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Coming Clean, EJHA and 80+ Organizations Call on EPA to Prevent Chemical Disasters 

 

FOR IMMEDIATE RELEASE: Tuesday November 1, 2022 

by Coming Clean and the Environmental Justice Health Alliance for Chemical Policy Reform

Press Contact: Deidre Nelms, dnelms@comingcleaninc.org, 802-251-0203 ext. 711 

 

On Monday, October 31st, 2022, 86 organizations, including Coming Clean and the Environmental Justice Health Alliance for Chemical Policy Reform (EJHA) submitted a joint public comment to the U.S. Environmental Protection Agency on proposed revisions to its Risk Management Program (RMP) rule. The EPA intends these revisions to “make communities safer by reducing the frequency of chemical releases and their adverse effects.” But in their comment letter, the organizations stress that the proposed rule is too weak to prevent future chemical disasters.

“Fenceline communities, facility workers, and a wide variety of experts have demonstrated conclusively to EPA that voluntary measures are not working to prevent chemical incidents,” states the letter. “There is abundant evidence available to EPA of policies and methods proven to reduce and remove hazards. EPA needs to finally deliver the basic and common-sense protections that communities, workers, and safety experts have been seeking for too long.”

In their letter, the organizations emphasize that RMP facilities are a key stressor contributing to cumulative adverse health impacts in Environmental Justice communities. Among twenty recommendations, they urge the EPA to: 

  • Require all facilities to implement safer chemicals and processes;
  • Explicitly require all facilities to assess and prepare for climate hazards;
  • Require multilingual emergency response plans, emergency alerts and advanced community notification, as well as annual emergency response drills at all RMP-regulated facilities;
  • Require all facilities to maintain a real-time fenceline air monitoring system;
  • Strengthen worker participation and protection;
  • Require that RMP facilities provide access to information that emergency responders need to protect themselves and the public;
  • Update the list of covered chemicals on the fastest timeline possible (ideally no later than the end of 2023) to add known harmful chemicals, including ammonium nitrate;
  • Improve accessibility and transparency in the RMP Program, including making RMP facility information available on an accessible website regularly updated by EPA, and providing the public with opportunities to engage with specific Risk Management Plans for facilities in their communities.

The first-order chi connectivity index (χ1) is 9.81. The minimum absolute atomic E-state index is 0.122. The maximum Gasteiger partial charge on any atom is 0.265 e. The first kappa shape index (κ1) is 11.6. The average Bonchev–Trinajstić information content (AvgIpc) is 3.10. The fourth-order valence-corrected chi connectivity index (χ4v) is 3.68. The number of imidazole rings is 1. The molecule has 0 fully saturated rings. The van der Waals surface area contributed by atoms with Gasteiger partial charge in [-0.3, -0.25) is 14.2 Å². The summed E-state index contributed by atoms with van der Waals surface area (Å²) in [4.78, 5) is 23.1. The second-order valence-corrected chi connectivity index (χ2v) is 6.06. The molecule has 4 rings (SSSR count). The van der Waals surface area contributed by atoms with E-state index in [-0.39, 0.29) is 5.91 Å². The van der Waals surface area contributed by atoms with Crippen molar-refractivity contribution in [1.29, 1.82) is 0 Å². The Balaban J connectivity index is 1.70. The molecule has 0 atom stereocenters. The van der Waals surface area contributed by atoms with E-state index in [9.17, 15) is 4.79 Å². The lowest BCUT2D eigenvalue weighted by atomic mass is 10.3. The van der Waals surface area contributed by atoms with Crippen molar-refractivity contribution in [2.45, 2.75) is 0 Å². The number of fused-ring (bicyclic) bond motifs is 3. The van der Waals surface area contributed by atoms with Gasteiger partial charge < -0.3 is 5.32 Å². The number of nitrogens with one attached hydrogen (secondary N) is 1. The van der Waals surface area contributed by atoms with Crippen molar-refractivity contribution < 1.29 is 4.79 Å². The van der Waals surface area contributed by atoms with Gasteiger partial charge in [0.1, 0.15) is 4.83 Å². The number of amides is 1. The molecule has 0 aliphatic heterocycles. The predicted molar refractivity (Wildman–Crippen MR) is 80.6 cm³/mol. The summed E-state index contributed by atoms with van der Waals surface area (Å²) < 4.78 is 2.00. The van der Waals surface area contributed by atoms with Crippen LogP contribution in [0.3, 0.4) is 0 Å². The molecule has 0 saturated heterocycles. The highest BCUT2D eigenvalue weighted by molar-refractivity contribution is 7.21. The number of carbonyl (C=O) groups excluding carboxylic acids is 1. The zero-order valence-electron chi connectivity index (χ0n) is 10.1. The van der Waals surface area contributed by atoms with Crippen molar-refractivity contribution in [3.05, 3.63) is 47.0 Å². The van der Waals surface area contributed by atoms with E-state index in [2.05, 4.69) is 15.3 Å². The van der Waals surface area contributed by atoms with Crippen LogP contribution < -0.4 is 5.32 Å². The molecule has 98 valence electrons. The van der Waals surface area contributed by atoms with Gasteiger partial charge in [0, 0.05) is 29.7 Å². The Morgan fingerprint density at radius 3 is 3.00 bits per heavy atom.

At public hearings held by the EPA on September 26-28, members of the public similarly urged the EPA to prioritize chemical disaster prevention, and shared personal stories about how their communities have been harmed by recent chemical incidents.

On average, 150 chemical incidents, including fires, toxic chemical releases and explosions happen every year at facilities regulated by the RMP. Coming Clean and EJHA profiled three harmful chemical incidents that occurred in January 2022, along with actionable recommendations for preventing them, in a report published last month.

The EPA is expected to issue a final Risk Management Program rule in August 2023. 

 

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Coming Clean is a nonprofit environmental health collaborative working to transform the chemical industry so it is no longer a source of harm, and to secure systemic changes that allow a safe chemical and clean energy economy to flourish. Our members are organizations and technical experts — including grassroots activists, community leaders, scientists, health professionals, business leaders, lawyers, and farmworker advocates — committed to principled collaboration to advance a nontoxic, sustainable, and just world for all. Learn more about our Chemical Disaster Prevention Program.

The Environmental Justice Health Alliance for Chemical Policy Reform is a national network of grassroots Environmental and Economic Justice organizations and advocates in communities that are disproportionately impacted by toxic chemicals from legacy contamination, ongoing exposure to polluting facilities and health-harming chemicals in household products. EJHA supports a just transition towards safer chemicals and a pollution-free economy that leaves no community or worker behind.